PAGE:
Noted jazz and pop record producer Thiele offers a chatty autobiography. Aided by record-business colleague Golden, Thiele traces his career from his start as a ``pubescent, novice jazz record producer'' in the 1940s through the '50s, when he headed Coral, Dot, and Roulette Records, and the '60s, when he worked for ABC and ran the famous Impulse! jazz label. At Coral, Thiele championed the work of ``hillbilly'' singer Buddy Holly, although the only sessions he produced with Holly were marred by saccharine strings. The producer specialized in more mainstream popsters like the irrepressibly perky Teresa Brewer (who later became his fourth wife) and the bubble-machine muzak-meister Lawrence Welk. At Dot, Thiele was instrumental in recording Jack Kerouac's famous beat- generation ramblings to jazz accompaniment (recordings that Dot's president found ``pornographic''), while also overseeing a steady stream of pop hits. He then moved to the Mafia-controlled Roulette label, where he observed the ``silk-suited, pinky-ringed'' entourage who frequented the label's offices. Incredibly, however, Thiele remembers the famously hard-nosed Morris Levy, who ran the label and was eventually convicted of extortion, as ``one of the kindest, most warm-hearted, and classiest music men I have ever known.'' At ABC/Impulse!, Thiele oversaw the classic recordings of John Coltrane, although he is the first to admit that Coltrane essentially produced his own sessions. Like many producers of the day, Thiele participated in the ownership of publishing rights to some of the songs he recorded; he makes no apology for this practice, which he calls ``entirely appropriate and without any ethical conflicts.'' A pleasant, if not exactly riveting, memoir that will be of most interest to those with a thirst for cocktail-hour stories of the record biz. (25 halftones, not seen)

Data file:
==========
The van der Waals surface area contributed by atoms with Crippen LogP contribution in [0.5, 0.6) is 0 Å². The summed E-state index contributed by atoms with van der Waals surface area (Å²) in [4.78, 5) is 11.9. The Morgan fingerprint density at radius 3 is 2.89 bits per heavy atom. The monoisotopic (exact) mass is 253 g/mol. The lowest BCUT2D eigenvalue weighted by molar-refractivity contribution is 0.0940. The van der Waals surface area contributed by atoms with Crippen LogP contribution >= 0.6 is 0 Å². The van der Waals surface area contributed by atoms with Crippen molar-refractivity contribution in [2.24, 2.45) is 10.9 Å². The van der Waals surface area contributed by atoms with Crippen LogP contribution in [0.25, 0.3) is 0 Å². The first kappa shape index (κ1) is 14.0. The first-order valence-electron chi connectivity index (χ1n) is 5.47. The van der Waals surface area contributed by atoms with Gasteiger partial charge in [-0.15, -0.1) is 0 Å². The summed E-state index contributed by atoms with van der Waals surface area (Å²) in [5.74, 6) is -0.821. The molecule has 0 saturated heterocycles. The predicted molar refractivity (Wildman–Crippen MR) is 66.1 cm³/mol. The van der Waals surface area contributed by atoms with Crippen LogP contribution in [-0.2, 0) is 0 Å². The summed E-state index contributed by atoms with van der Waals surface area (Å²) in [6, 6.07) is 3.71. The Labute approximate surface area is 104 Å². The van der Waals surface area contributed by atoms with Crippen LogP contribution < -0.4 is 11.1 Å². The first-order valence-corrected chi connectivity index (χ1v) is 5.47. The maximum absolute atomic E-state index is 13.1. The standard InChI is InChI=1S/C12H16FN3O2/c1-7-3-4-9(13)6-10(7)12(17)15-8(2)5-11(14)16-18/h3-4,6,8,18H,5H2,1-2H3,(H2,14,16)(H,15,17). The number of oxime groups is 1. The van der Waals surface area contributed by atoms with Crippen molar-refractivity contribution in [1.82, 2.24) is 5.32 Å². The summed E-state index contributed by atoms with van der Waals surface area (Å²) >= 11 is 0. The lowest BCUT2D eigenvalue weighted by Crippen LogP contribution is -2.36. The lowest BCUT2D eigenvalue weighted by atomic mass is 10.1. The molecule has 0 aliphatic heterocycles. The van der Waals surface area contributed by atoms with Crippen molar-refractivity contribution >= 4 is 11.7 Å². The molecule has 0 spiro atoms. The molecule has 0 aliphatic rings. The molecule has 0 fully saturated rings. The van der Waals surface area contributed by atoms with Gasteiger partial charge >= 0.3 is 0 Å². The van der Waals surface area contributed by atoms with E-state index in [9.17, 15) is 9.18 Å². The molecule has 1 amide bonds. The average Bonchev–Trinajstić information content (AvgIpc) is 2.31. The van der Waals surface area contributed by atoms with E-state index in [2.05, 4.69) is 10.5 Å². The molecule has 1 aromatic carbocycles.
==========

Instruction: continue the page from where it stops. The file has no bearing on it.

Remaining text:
Pub Date: May 1, 1995

ISBN: 0-19-508629-4

Page Count: 224

Publisher: Oxford Univ.

Review Posted Online: May 20, 2010

Kirkus Reviews Issue: March 1, 1995

Did you like this book?


This early reader is an excellent introduction to the March on Washington in 1963 and the important role in the march played by Martin Luther King Jr. Ruffin gives the book a good, dramatic start: “August 28, 1963. It is a hot summer day in Washington, D.C. More than 250,00 people are pouring into the city.” They have come to protest the treatment of African-Americans here in the US. With stirring original artwork mixed with photographs of the events (and the segregationist policies in the South, such as separate drinking fountains and entrances to public buildings), Ruffin writes of how an end to slavery didn’t mark true equality and that these rights had to be fought for—through marches and sit-ins and words, particularly those of Dr. King, and particularly on that fateful day in Washington. Within a year the Civil Rights Act of 1964 had been passed: “It does not change everything. But it is a beginning.” Lots of visual cues will help new readers through the fairly simple text, but it is the power of the story that will keep them turning the pages. (Easy reader. 6-8)

Pub Date: Jan. 1, 2001

ISBN: 0-448-42421-5

Page Count: 48

Publisher: Grosset & Dunlap

Review Posted Online: May 20, 2010

Kirkus Reviews Issue: Dec. 1, 2000

Did you like this book?

No Comments Yet